Saturday, August 16, 2008
Mirrors concerns Ben Carson (Kiefer Sutherland), a New York cop who was suspended for the accidental but fatal shooting of an undercover officer. The suspension has prompted the former alcoholic to return to drink, which has caused a rift in his marriage. For the moment he has taken up residence on his sister's couch. In an attempt to get his life back in order, Carson takes a job as a night watchman at the old Mayflower department store. The store is in ruins, having been destroyed by a fire that took many innocent lives... laying the groundwork for the horrors about to follow. Carson begins to notice something strange about the mirrors, which seem to reflect not only horrors of the past but also seem to be manipulating present reality. When Carson looks into the mirror, he sees himself being tortured and suffers the physical effects in real life. Now he must face not only his personal demons but some seemingly real ones as well.
Kiefer Sutherland in Mirrors (20th Century Fox)
Aja, who also delivered the better than average remake of The Hills Have Eyes , has a definite knack for gruesome horror and his Haute Tension signaled something of a French new Wave of Horror (among the other films in this group are Inside, Frontiers, Ils, Malefique, Sheitan ). Here's some of the comments from the film's press conference.
Question: What drew you to this project? It seems very intense, what do you draw on to do some of the stuff that is obviously required?
Kiefer Sutherland: Horror films, for me growing up certainly, there wasn't a genre of film that could give you any stronger a visceral reaction through watching it. I had always heard that as an actor that is something that would draw you to a genre film. You can actually affect an audience that powerfully, and that quickly, so the genre was something I was really interested in. Alex had made & 'The Hills Have Eyes' which was a film that really kind of harkened back to the 70's horror films. They dealt with things in most films that I think were much more different than what we were now term as slasher films-- Amityville Horror, The Exorcist, The Omen. Those films all had character driven plots that made you invested in the characters so that the horror was really a combination of the affection that the audience had with a character, combined with the horrific circumstances that the character was put in. For me, I remember at the very first meeting I had read the script and loved it. If you took all the horrific elements out of the script its still played as an unbelievably strong family drama. This idea of being able to meld these two worlds, these two genres, the drama of a man really trying to put his family back together, combined with the horrific circumstance, I found an unbelievably exciting opportunity.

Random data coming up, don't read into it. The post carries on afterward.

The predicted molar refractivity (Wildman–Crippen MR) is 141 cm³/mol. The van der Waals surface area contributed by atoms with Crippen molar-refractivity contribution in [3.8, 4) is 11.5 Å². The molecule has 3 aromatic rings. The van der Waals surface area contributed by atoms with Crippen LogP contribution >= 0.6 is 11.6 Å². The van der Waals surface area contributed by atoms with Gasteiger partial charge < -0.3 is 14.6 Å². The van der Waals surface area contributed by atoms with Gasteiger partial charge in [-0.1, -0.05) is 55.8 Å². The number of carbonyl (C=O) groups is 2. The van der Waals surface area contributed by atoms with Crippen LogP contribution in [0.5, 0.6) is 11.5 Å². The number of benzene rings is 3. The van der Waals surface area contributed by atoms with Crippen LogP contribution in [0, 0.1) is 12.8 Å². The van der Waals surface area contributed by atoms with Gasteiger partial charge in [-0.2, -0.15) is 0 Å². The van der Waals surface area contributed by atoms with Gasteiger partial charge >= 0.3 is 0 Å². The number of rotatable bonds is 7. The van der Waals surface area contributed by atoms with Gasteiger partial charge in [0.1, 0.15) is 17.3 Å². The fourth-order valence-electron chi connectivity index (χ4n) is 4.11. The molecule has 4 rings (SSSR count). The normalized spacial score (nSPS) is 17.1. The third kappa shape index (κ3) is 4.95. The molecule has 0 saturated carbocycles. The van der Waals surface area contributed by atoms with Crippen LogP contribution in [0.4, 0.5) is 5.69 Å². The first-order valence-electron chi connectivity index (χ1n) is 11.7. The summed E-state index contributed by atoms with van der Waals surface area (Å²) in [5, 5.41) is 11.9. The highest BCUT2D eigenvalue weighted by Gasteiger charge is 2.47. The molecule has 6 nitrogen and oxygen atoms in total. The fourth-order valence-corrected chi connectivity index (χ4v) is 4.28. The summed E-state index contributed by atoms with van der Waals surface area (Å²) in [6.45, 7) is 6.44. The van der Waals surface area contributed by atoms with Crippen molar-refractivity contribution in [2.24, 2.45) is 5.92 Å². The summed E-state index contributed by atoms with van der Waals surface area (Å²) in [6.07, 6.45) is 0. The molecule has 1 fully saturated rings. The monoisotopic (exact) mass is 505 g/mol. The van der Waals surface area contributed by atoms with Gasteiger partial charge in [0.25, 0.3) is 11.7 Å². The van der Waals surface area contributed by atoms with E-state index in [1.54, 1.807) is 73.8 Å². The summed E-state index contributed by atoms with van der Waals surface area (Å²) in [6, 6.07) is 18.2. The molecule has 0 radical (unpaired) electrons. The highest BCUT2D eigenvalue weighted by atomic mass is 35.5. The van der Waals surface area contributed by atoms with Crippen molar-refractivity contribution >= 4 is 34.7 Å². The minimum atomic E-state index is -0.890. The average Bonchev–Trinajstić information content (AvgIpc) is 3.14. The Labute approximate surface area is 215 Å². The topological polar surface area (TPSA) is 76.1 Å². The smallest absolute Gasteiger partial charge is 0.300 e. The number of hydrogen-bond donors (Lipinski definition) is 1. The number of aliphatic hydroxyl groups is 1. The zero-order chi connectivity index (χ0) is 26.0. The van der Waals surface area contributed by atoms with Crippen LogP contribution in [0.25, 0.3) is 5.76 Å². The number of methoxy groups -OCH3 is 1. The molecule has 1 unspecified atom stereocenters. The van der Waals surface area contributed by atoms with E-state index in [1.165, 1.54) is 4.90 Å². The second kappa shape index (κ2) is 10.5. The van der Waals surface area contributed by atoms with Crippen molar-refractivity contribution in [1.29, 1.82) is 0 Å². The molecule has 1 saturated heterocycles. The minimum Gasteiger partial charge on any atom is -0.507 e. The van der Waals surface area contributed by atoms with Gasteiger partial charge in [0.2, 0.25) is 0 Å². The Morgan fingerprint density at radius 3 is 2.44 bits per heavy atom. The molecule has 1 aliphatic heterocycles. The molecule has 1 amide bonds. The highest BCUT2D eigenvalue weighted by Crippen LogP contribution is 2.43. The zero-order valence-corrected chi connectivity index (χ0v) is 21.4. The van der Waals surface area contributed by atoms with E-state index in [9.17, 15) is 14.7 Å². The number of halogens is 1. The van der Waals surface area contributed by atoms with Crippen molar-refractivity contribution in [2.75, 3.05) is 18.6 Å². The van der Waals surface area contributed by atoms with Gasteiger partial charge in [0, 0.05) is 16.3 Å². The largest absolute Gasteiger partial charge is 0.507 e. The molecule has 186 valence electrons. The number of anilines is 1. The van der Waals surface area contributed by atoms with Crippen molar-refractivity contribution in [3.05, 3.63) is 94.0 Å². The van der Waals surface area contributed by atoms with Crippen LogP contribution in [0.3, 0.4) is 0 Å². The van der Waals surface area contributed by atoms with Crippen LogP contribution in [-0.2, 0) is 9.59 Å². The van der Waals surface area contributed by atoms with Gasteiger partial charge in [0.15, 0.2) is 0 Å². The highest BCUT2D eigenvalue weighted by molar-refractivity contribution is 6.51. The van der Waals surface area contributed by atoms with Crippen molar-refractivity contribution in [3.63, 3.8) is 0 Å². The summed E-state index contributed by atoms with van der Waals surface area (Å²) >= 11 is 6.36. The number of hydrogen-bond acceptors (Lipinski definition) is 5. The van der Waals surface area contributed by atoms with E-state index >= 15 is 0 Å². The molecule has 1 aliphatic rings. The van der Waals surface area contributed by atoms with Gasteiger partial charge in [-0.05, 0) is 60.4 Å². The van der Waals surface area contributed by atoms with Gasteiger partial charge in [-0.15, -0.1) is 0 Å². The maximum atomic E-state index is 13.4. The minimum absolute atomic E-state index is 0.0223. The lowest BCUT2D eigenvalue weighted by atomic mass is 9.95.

Obviously when I had seen & 'The Hills Have Eyes' Alex is an unbelievable filmmaker. He has such a strong visual perspective of what he wants to do and how he's going to tell his story. I remember looking at him and I said & 'I believe that I can make you care about this guy. You have to guarantee me that you can scare the shit out of everybody.' He smiled and he said & 'Absolutely.' That was it, literally we agreed to work together at that point. We were working in Romania for a large part of the film. There was a large part of our crew that didn't speak English. So in a very odd way I felt that many times Alex and I were working alone. And I'll never forget, it was like watching two excited children. Him with & 'How am I going to scare the audience?' and my responsibility & 'How am I going to get you to care enough about this character so that when something bad does happen, when that character is threatened, it really is going to hit you with two emotions.' To play hope and fear at the same time was something that was a real challenge for me.
Question: What is your favorite horror movie?